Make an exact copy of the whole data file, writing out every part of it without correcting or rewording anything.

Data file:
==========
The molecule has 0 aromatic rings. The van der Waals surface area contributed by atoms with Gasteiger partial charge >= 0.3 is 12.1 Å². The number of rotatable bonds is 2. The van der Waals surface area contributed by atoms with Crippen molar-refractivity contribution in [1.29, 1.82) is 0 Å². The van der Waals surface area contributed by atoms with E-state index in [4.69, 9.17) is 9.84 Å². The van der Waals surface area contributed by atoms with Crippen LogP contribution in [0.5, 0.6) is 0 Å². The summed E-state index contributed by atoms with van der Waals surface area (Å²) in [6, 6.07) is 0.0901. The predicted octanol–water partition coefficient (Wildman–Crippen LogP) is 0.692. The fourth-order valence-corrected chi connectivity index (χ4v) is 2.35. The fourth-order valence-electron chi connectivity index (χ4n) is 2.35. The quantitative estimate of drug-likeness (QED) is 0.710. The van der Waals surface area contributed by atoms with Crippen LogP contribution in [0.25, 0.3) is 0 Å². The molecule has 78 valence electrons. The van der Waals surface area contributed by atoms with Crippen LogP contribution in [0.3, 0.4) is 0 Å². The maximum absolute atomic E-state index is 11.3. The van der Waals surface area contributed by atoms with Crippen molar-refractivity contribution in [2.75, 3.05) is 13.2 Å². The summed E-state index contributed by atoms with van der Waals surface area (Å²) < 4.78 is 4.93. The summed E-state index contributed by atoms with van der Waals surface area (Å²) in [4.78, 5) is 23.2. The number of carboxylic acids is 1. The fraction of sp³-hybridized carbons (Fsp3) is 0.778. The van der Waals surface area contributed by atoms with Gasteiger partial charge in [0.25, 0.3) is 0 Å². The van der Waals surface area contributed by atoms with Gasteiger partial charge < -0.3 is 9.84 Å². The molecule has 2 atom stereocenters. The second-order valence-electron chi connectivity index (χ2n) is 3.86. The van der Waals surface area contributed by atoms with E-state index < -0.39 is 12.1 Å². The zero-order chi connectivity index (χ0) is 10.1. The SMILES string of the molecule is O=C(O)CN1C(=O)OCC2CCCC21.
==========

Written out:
The molecule has 0 aromatic rings. The van der Waals surface area contributed by atoms with Gasteiger partial charge >= 0.3 is 12.1 Å². The number of rotatable bonds is 2. The van der Waals surface area contributed by atoms with Crippen molar-refractivity contribution in [1.29, 1.82) is 0 Å². The van der Waals surface area contributed by atoms with E-state index in [4.69, 9.17) is 9.84 Å². The van der Waals surface area contributed by atoms with Crippen LogP contribution in [0.5, 0.6) is 0 Å². The summed E-state index contributed by atoms with van der Waals surface area (Å²) in [6, 6.07) is 0.0901. The predicted octanol–water partition coefficient (Wildman–Crippen LogP) is 0.692. The fourth-order valence-corrected chi connectivity index (χ4v) is 2.35. The fourth-order valence-electron chi connectivity index (χ4n) is 2.35. The quantitative estimate of drug-likeness (QED) is 0.710. The van der Waals surface area contributed by atoms with Crippen LogP contribution in [0.25, 0.3) is 0 Å². The molecule has 78 valence electrons. The van der Waals surface area contributed by atoms with Crippen LogP contribution in [0.3, 0.4) is 0 Å². The maximum absolute atomic E-state index is 11.3. The van der Waals surface area contributed by atoms with Crippen molar-refractivity contribution in [2.75, 3.05) is 13.2 Å². The summed E-state index contributed by atoms with van der Waals surface area (Å²) < 4.78 is 4.93. The summed E-state index contributed by atoms with van der Waals surface area (Å²) in [4.78, 5) is 23.2. The number of carboxylic acids is 1. The fraction of sp³-hybridized carbons (Fsp3) is 0.778. The van der Waals surface area contributed by atoms with Gasteiger partial charge in [0.25, 0.3) is 0 Å². The van der Waals surface area contributed by atoms with Gasteiger partial charge < -0.3 is 9.84 Å². The molecule has 2 atom stereocenters. The second-order valence-electron chi connectivity index (χ2n) is 3.86. The van der Waals surface area contributed by atoms with E-state index < -0.39 is 12.1 Å². The zero-order chi connectivity index (χ0) is 10.1. The SMILES string of the molecule is O=C(O)CN1C(=O)OCC2CCCC21.